FULL DISCLOSURE: Reporter Chris Meagher works for owner/editor-in-chief Marianne Partridge, but she had no role in the preparation, editing, or discussion about this series of reports.
For the past three days, longtime owners of The Independent have battled it out in the courtroom of Judge Denise de Bellefeuille over control and ownership of the South Coast’s only alternative weekly newspaper.
Editor-in-chief and minority shareholder Marianne Partridge, who sued publisher Randy Campbell in February 2010 in an attempt to force a sale of his shares after she says he reneged on a deal, already took the stand to offer her side of things, while Campbell, who owns 51 percent of the company’s shares, was on the stand Tuesday and Wednesday.
The slowly unfolding legal drama — a fairly basic contract dispute — is centered on a 2009 proposal from Southland Publishing to buy the paper, and whether that proposal, and Campbell’s subsequent interest, was enough to trigger a right of first refusal in the company’s buy-sell agreement.
Both Partridge and Campbell agree that the proposal from Southland — which prints The Independent each week and owns several newspapers — to buy all the shares of the paper for $2.7 million was not a binding offer. (The document from Southland also establishes as much.) Partridge, however, is arguing that a binding offer is not needed to commence a process whereby she could buy Campbell out of his shares. Both Partridge and Campbell, who have consistently butted heads for years, have alleged the other was attempting to use the situation to remove the other from ownership of the company.
Partridge said in court Monday that the right-of-first-refusal deal is triggered by a stockholder giving his intention to sell his shares, regardless of whatever proposal may be out there. Campbell acknowledged under questioning from Partridge’s attorney, Gary Hill, that at the time the deal was coming together, he thought the clock was ticking, and Partridge believed the clock to be ticking. When minority owner Richard Parker opined it was not, Campbell responded with an email insisting he was incorrect. The process is well documented in a series of correspondence between and among various shareholders and attorneys involved in the process.
Specifically, Partridge points to a letter to the other shareholders from Campbell in which he gives a “notice of my intention” to the others to sell all of his 1,530 shares to Southland “for the terms outlined in their offer sheet.” He also said it was a notice to shareholders of their first-refusal rights as outlined in the buy-sell agreement. He also said he was providing a copy of Southland’s offer so the others could get more information should they wish to sell.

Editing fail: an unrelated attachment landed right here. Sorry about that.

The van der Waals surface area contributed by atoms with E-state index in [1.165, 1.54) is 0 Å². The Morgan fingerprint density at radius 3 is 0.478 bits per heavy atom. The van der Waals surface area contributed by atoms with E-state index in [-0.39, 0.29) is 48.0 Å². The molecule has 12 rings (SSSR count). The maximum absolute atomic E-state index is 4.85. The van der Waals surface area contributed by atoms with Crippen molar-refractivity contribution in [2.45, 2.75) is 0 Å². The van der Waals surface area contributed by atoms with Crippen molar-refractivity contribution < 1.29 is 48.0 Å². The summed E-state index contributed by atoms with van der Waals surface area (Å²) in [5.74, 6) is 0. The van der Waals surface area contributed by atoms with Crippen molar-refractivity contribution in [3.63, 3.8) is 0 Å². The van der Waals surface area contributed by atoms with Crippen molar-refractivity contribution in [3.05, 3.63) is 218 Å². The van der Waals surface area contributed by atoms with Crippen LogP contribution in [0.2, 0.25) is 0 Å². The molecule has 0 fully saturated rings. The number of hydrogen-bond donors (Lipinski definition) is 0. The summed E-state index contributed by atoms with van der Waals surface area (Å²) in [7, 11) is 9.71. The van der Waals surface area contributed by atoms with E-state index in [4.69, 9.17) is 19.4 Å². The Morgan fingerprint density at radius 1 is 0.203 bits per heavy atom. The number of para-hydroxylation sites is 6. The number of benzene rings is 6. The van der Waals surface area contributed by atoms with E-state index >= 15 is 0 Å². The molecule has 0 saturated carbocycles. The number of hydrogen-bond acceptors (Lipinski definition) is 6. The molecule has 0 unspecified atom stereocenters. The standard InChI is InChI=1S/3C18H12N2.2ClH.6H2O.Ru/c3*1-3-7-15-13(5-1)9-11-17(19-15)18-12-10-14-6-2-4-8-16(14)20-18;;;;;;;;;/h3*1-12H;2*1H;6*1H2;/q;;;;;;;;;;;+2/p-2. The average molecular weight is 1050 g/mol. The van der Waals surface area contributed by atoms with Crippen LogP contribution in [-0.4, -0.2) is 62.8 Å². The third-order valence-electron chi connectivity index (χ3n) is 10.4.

Also in the packet was an “Offering Notice” in which Campbell said he would sell his shares and would accept $1.37 million as outlined in Southland’s offer sheet. “It is an offer I plan to accept,” Campbell wrote to shareholders. Partridge is claiming that with this notice, the provisions of the buy-sell agreement were invoked, and the right of first refusal was extended to Partridge and the two other minority owners, Rick Grand-Jean and Richard Parker.
In court Tuesday, however, Campbell offered clarifying testimony: “I was interested, but I was not committed,” he said. He claims he showed a general interest in selling his shares, but that it was agreed that he should go back to Southland to firm up certain portions of the proposal before the group made a formal decision. He also said the proposal from Southland was a confusing one, and that he wasn’t terribly familiar with how the buy-sell agreement worked.
Campbell claims that Partridge was secretly scheming with attorney Joseph Cole, former publisher and president of the Santa Barbara News-Press. Partridge admitted on the stand Monday that she was interested in Cole becoming the next publisher of the paper, and said he fronted to her the money she needed to buy Campbell’s shares. But her attorney has also said it doesn’t matter whether she borrowed money or not, only that she was able to purchase the stock at the time of closing.
Campbell alleges Partridge fudged the minutes from a board meeting, misrepresenting what actually happened, and colluded to get Campbell out as majority owner. “You wanted to trap him and take it over,” Campbell’s attorney John Rydell stated — to which Partridge responded in the negative. “Well, that’s what you did,” Rydell said. “I did not trap him,” Partridge responded. On the stand, Campbell was relatively crisp, if at times not clear about recollections. Partridge, meanwhile, tended to go on longer soliloquies, prompting the judge at times to rein her in. Her testimony at one point was stricken because she answered at length a question that hadn’t been asked.
The conflict came to a head after Campbell did not get a pay raise at a time when the staff received an across-the-board 6-percent pay cut. He didn’t get it, and was upset, according to testimony. Shortly after, without seeking a vote from the board, he authorized a disbursement of dividends to stockholders, himself included. He was also in talks with Southland to potentially buy back 49 percent of the shares once a complete sale was done, leaving the minority shareholders out of the equation, and leaving just him and Southland.
As part of their contracts, Campbell oversees the business side of the newspaper, while Partridge has complete control over the editorial side. Neither can be removed from their position without a supermajority vote of shareholders.
Should Partridge prevail, she would be entitled to Campbell’s shares, making her the majority owner of the paper. If Campbell wins, he will retain his shares, and the ownership will continue as is.
The trial is expected to last through the week, perhaps extending into next Monday.